We use cookies to ensure that we give you the best experience on our website. By continuing to browse this repository, you give consent for essential cookies to be used. You can read more about our Privacy and Cookie Policy.

Durham e-Theses
You are in:

Vocation to Witness: Insights from a Research Study on
Ordained Vocation in the Church of England

KEITH, ELISABETH,GRACE (2017) Vocation to Witness: Insights from a Research Study on
Ordained Vocation in the Church of England.
Doctoral thesis, Durham University.

PDF (Thesis) - Accepted Version


In 2005 the Church of England explicitly identified mission and evangelism as part of ordained vocation. This marked a shift in the church’s espoused theology recognising clergy as leaders of mission as well as engaging in sacramental ministry, teaching, and pastoral care. However, the difference between the importance placed on mission, and evidence from clergy studies, raise questions as to how mission and evangelism is perceived, and how this in turn affects ministerial practice. To address these questions a cycle of theological reflection was employed utilising constructivist grounded theory methods, in which the selection documents of clergy ordained in 2009 were analysed alongside interviews with clergy on their perceptions of vocation and ministry six years after ordination.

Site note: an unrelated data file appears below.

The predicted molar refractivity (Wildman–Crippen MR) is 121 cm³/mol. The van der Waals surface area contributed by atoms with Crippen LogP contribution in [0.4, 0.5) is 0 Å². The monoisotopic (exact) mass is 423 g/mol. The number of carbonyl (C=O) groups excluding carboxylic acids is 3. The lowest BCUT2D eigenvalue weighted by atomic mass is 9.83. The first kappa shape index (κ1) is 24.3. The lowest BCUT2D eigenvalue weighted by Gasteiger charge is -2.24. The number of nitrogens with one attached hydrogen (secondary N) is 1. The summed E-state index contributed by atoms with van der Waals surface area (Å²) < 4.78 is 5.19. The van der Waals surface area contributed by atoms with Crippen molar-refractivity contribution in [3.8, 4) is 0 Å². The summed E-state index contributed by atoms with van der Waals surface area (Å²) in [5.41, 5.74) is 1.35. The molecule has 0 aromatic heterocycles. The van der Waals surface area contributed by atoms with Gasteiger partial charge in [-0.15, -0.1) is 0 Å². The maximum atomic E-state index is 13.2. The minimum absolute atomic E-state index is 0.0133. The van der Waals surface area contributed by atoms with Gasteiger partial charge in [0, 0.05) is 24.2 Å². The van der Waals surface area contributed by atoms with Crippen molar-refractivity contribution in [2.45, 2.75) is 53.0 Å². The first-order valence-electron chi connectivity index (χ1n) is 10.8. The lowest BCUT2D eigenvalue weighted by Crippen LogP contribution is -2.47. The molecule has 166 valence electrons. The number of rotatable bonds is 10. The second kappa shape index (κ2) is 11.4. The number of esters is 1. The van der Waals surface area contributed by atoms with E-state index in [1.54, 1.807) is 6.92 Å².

The study found that operant theologies of vocation appeared resistant to the increasing importance of mission within the Church of England’s understanding of vocation, with up to a third of participants viewing mission as optional rather than central to vocation. In addition, the study showed deficiencies within the selection process in assessing candidates’ vocation and competency in this area. Furthermore, evidence suggested that those candidates’ lacking experience and motivation to engage in mission at selection did not take advantage of options available during training to engage in mission practice and six years after ordination had not integrated mission in to their personal sense of vocation. In contrast candidates excelling at mission and evangelism at selection used the options available within training to develop further in this area and went on to lead growing churches often developing fresh expressions of church. The thesis argues from normative understandings of ordained vocation as expressed in the ordinal, and from renewed understandings of the diaconate, to offer recommendations for a revision of selection and training which place the vocation to witness at the heart of ordained vocation.

Item Type:Thesis (Doctoral)
Award:Doctor of Theology and Ministry
Keywords:Vocation, Ordained Ministry, Mission, Evangelism, Pioneer Ministry, Diaconate, Constructivist Grounded Theory,
Faculty and Department:Faculty of Arts and Humanities > Theology and Religion, Department of
Thesis Date:2017
Copyright:Copyright of this thesis is held by the author
Deposited On:19 May 2017 09:49

Social bookmarking: del.icio.usConnoteaBibSonomyCiteULikeFacebookTwitter